The man placed his hand on the ground, feeling it more intently this time. No foliage, only moist, supple ground. More facts. Facts that could save his life. The ground felt as if he lay on a mattress, soaked through. He raised his hand to his face and gagged. It was with great self control the officer did not retch into his own lap. The revolting stench came to him from his hand that had been pressed to the ground. From the back of his mind, where he had placed his concern of the smell, came rushing the realization he was somewhere of filth. He had had time now to rationalize, to seize himself, and was now able to cope with this fact.

Besides wanting to be off of the refuse, he needed to move, to get mobile. He ran his hand down the front of his body, feeling the tight buttons and undid one high up on his chest. He then slid his broken arm in, allowing the uniform to act as a sling. With some remorse he replaced his left hand on the foul ground and pivoted to his knees. A wave of dizziness washed over him. It was not the fear of painfully landing on his broken arm, but the fear of falling face first into the vile ground that kept him from collapse. This dedication to remain unsoiled brought strength to his arm. Once his vision, or rather the concept of it, had stabled, he pulled his booted foot under him and blindly reaching out coming up on his leg.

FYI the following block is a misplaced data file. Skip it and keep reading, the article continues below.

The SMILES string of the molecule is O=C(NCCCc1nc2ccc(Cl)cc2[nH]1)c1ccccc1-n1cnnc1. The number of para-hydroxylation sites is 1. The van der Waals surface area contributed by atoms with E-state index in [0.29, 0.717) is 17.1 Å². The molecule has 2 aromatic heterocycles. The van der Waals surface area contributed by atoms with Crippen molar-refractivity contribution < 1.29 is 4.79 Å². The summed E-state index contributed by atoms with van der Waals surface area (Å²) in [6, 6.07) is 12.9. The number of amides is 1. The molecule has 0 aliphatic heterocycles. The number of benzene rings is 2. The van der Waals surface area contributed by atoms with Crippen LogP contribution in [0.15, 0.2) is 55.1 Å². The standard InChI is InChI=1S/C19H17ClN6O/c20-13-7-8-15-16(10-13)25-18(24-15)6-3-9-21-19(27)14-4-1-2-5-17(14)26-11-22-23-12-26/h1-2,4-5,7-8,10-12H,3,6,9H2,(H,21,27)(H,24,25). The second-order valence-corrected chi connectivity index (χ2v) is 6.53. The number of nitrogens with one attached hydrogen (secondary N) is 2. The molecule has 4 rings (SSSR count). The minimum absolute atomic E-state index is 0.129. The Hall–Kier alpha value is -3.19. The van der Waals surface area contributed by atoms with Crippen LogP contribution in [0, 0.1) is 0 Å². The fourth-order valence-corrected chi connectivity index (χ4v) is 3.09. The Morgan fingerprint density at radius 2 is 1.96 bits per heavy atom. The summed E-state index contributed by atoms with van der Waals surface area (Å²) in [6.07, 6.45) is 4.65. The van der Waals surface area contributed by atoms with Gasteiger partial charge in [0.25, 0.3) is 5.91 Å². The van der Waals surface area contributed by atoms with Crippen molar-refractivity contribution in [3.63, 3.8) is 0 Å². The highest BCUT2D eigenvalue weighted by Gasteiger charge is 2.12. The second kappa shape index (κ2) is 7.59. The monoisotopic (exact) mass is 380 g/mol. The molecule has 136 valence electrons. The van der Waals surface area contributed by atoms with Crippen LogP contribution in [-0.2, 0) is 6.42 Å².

His hand came into hard contact with a wall and he was able to come to both feet. Again he clung to the wall with his body and arm. He felt his head spin from the rise. He had no way of knowing how long he had lain and been immobile, or how he had come to this place. He had cut his finger it felt like, reaching into the rough wall so hard because of his blindness. He nearly raised that finger to his mouth, but quickly pushed it away and gripped the wall with it. The last thing he wanted was for that finger, having touched the ground, to go into his mouth.